Pitcairn’s most famous client was probably Pete Rose. Shortly after joining the Reds as a player in 1963, Rose hired one of the founders of Katz, Teller, Brant & Hild, Reuven J. Katz, to represent him. Pitcairn became part of Rose’s legal team in the 1980s when Rose pleaded guilty to filing fraudulent tax returns. Pitcairn represented Rose when Major League Baseball began investigating the Hit King in 1989 over gambling accusations.
Baseball commissioner A. Bartlett Giamatti got involved with plea deals, writing to a sentencing judge to vouch for the credibility of the witnesses lined up against Rose. Rose and his attorneys argued that Giamatti, who acted as baseball’s “judge” in such matters, had prejudged the case. “We were arguing that Pete hadn’t gotten a chance at due process,” Pitcairn says. Judge Norbert Nadel issued a preliminary injunction preventing the league from banning Rose, but Giamatti successfully fought to get the case moved to federal court, after which he and Rose entered settlement negotiations. As a result of those, Rose voluntarily accepted permanent ineligibility from Major League Baseball.
“From a lawyer’s perspective, the case with Commissioner Giamatti was fascinating,” Pitcairn says. “It was certainly an amazing experience. I remember going home every night and my answering machine was full. There were reporters hanging out on the fire escapes of our buildings. You learn a lot about the media, what they’re interested in and why. We wound up having a pretty good relationship with them.”
Pitcairn once again found himself in the realm of high-stakes professional sports when he represented the Cincinnati Bengals from 2003 to 2007. The Hamilton County Board of County Commissioners sued the team, the National Football League and its 31 other teams, claiming the defendants violated federal antitrust laws by using a monopoly over professional football to obtain a heavily subsidized lease for the Bengals’ new football-only stadium.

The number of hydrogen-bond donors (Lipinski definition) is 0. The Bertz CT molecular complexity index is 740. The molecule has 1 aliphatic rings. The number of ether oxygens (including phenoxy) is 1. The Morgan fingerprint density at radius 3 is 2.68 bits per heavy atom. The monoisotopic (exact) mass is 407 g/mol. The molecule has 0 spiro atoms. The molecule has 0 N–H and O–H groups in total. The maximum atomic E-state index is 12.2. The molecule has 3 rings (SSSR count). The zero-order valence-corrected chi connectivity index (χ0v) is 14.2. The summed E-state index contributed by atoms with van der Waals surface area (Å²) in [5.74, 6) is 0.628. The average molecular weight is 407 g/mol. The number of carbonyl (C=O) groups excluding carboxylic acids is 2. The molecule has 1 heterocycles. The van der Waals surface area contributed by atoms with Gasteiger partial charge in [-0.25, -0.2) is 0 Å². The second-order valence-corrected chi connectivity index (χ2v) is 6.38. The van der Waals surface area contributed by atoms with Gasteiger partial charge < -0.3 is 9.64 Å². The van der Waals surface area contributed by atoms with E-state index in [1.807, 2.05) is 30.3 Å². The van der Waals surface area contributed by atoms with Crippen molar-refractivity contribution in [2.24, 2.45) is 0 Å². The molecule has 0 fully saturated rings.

Eventually, Pitcairn won the case because of the statute of limitations. The county waited too long to file suit, and the judge found in favor of the defendants, as upheld by the 6th U.S. Circuit Court of Appeals, which, Pitcairn says, is an entertaining read even for nonlegal types. One section reads: “This case presents the latest twist in the relationship between the city of Cincinnati and professional football, a relationship that spans 86 years and at least three stadiums—the third of which is the subject of this controversy.”
Pitcairn also represented the estate of Austin E. “Dutch” Knowlton, a wealthy businessman who died in 2003, and whose estate included a 30 percent ownership in the Cincinnati Bengals. In his will, Knowlton bequeathed his share to the charitable Austin E. Knowlton Foundation Inc. Knowlton’s children contested, accusing Knowlton’s longtime lawyer and trusted adviser Charles D. Lindberg of having “undue influence” over him as well as a conflict of interest. Lindberg was co-executor of Knowlton’s estate and a minority shareholder of the Bengals. His firm—Taft Stettinius & Hollister—represents the Bengals.
Pitcairn found the case interesting to try because of the high stakes and “larger-than-life” people involved. Trial lawyer Stan Chesley represented Knowlton’s children. With so many expert witnesses on each side, it was “one of the most thoroughly litigated cases I’ve ever tried,” he says. In the end, Pitcairn prevailed—the court found no conflict of interest and Knowlton’s wishes were carried out.
“Charlie Lindberg is a person of the utmost integrity, and his actions relating to Mr. Knowlton were completely vindicated by the jury,” Pitcairn says.
Lindberg calls Pitcairn the best trial attorney in Ohio. “[He’s] immediately responsive to the twists and turns of the trial proceedings, conducts cross-examination with thoroughness but without personal hostility, never makes himself the issue in a case, and understands and applies the highest ethical standards to his practice.”
In addition to his regular trial work, several years ago Pitcairn served as chair of the Volunteer Lawyers for the Poor Foundation, which provides legal services to low-income citizens, connecting indigent clients with private attorneys. The organization was launched by the Cincinnati Bar Association and the Legal Aid Society of Greater Cincinnati. “I found it quite rewarding,” he says. “I saw how important the Legal Aid Society is for a lot of people who can’t afford representation. I’d like to do more [community service] as my career starts to wind down.”
Not that winding down is synonymous with getting bored. “You always keep learning—every case presents challenges,” says Pitcairn. “That’s one of the nicest parts of what I do. It never gets stale.”